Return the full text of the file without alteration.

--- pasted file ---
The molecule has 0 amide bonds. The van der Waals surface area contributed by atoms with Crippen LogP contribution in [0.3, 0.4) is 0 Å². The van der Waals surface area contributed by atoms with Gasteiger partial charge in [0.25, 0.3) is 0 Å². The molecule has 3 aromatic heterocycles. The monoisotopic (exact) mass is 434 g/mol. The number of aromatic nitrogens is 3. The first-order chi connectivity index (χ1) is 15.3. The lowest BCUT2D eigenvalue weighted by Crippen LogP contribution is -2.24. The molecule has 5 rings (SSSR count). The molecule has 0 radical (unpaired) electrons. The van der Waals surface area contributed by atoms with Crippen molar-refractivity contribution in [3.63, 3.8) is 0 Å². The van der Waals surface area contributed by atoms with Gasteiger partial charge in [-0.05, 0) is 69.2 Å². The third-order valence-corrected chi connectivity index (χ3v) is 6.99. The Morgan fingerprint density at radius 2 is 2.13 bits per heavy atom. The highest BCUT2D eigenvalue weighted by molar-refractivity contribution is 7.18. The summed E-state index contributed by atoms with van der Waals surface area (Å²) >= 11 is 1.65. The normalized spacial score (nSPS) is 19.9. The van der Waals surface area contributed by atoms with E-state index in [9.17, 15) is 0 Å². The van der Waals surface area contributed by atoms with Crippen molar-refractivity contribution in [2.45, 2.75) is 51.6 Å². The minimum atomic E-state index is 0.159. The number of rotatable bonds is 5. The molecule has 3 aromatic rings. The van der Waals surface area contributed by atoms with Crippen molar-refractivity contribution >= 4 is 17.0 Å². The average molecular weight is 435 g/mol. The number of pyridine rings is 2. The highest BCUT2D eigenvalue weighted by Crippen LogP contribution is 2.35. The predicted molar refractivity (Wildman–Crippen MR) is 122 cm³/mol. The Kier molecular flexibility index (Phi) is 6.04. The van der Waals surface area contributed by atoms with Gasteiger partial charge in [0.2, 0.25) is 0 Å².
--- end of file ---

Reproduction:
The molecule has 0 amide bonds. The van der Waals surface area contributed by atoms with Crippen LogP contribution in [0.3, 0.4) is 0 Å². The van der Waals surface area contributed by atoms with Gasteiger partial charge in [0.25, 0.3) is 0 Å². The molecule has 3 aromatic heterocycles. The monoisotopic (exact) mass is 434 g/mol. The number of aromatic nitrogens is 3. The first-order chi connectivity index (χ1) is 15.3. The lowest BCUT2D eigenvalue weighted by Crippen LogP contribution is -2.24. The molecule has 5 rings (SSSR count). The molecule has 0 radical (unpaired) electrons. The van der Waals surface area contributed by atoms with Crippen molar-refractivity contribution in [3.63, 3.8) is 0 Å². The van der Waals surface area contributed by atoms with Gasteiger partial charge in [-0.05, 0) is 69.2 Å². The third-order valence-corrected chi connectivity index (χ3v) is 6.99. The Morgan fingerprint density at radius 2 is 2.13 bits per heavy atom. The highest BCUT2D eigenvalue weighted by molar-refractivity contribution is 7.18. The summed E-state index contributed by atoms with van der Waals surface area (Å²) >= 11 is 1.65. The normalized spacial score (nSPS) is 19.9. The van der Waals surface area contributed by atoms with E-state index in [9.17, 15) is 0 Å². The van der Waals surface area contributed by atoms with Crippen molar-refractivity contribution in [2.45, 2.75) is 51.6 Å². The minimum atomic E-state index is 0.159. The number of rotatable bonds is 5. The molecule has 3 aromatic rings. The van der Waals surface area contributed by atoms with Crippen molar-refractivity contribution >= 4 is 17.0 Å². The average molecular weight is 435 g/mol. The number of pyridine rings is 2. The highest BCUT2D eigenvalue weighted by Crippen LogP contribution is 2.35. The predicted molar refractivity (Wildman–Crippen MR) is 122 cm³/mol. The Kier molecular flexibility index (Phi) is 6.04. The van der Waals surface area contributed by atoms with Gasteiger partial charge in [0.2, 0.25) is 0 Å².